Entrepreneurs with questionable projects will anticipate that refinancing is less likely and will not seek financing in the first place, or will exert greater effort to make projects successful. In both our model and that of Dewatripont and Maskin, credible commitment not to refinance is achieved by taking lending authority out of the hands of bank managers who have better information. However, in our case this is accomplished by centralizing lending authority rather than dividing large banks into small banks, which Dewatripont and Maskin describe as “decentralization.”
The refinancing problem is likely to be particularly important in transition economies because poorly developed institutions make liquidation of collateral costly, so that borrowers are more likely to anticipate refinancing loans if projects go bad. In China, “fishing” projects are very common in which outstanding debt serves as bait for attracting additional loans because banks cannot get the old loans back unless they are willing to make more new loans (Li and Li, 1996). This dynamic may help explain the growth in debt-asset ratios in both state-owned enterprises and rural collective enterprises in the 1990s (Lardy, 1998; Park and Shen, 2001). Lack of accounting standards often observed in transition economies may exacerbate the problem (Buch, 1996). For example, if banks are able to roll over loans to  hide repayment problems, then liquidation of projects may lead directly to large accounting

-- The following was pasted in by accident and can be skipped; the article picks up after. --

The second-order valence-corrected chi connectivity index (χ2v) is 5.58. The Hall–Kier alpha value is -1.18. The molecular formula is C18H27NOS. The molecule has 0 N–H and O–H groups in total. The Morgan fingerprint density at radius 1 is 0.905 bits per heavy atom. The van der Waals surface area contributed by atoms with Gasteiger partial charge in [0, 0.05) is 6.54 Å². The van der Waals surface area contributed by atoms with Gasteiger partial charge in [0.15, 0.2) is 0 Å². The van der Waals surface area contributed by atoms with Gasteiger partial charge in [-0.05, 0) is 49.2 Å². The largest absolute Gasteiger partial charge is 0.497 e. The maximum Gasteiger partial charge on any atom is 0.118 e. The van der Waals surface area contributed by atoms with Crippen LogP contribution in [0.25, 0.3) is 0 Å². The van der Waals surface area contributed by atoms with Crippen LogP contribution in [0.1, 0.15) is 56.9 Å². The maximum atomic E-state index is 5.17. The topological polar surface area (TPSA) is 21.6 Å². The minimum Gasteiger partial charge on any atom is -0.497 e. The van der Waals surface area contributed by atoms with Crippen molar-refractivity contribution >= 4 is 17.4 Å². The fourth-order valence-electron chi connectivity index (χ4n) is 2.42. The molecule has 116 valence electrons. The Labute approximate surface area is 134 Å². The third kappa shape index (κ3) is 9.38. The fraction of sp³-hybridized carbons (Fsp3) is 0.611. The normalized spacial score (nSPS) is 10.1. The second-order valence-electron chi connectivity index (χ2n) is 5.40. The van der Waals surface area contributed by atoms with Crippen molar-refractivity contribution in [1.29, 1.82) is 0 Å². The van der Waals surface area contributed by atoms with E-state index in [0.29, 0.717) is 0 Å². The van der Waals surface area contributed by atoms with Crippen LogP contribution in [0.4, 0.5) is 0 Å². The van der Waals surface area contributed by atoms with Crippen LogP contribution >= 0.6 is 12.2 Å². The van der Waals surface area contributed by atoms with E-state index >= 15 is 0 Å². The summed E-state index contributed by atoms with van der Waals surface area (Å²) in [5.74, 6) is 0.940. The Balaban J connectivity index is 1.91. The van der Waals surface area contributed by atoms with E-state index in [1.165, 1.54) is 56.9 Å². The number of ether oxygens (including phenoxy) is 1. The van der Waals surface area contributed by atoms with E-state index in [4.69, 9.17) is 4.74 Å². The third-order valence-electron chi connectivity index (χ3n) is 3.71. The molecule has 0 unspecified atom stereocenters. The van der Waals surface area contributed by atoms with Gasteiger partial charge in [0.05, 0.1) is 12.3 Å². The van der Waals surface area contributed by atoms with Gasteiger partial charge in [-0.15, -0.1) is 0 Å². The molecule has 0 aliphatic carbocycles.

losses which may be viewed as unacceptable to bank mana gers. This makes refinancing more attractive, undermining the credibility of threats to liquidate projects once defaults occur.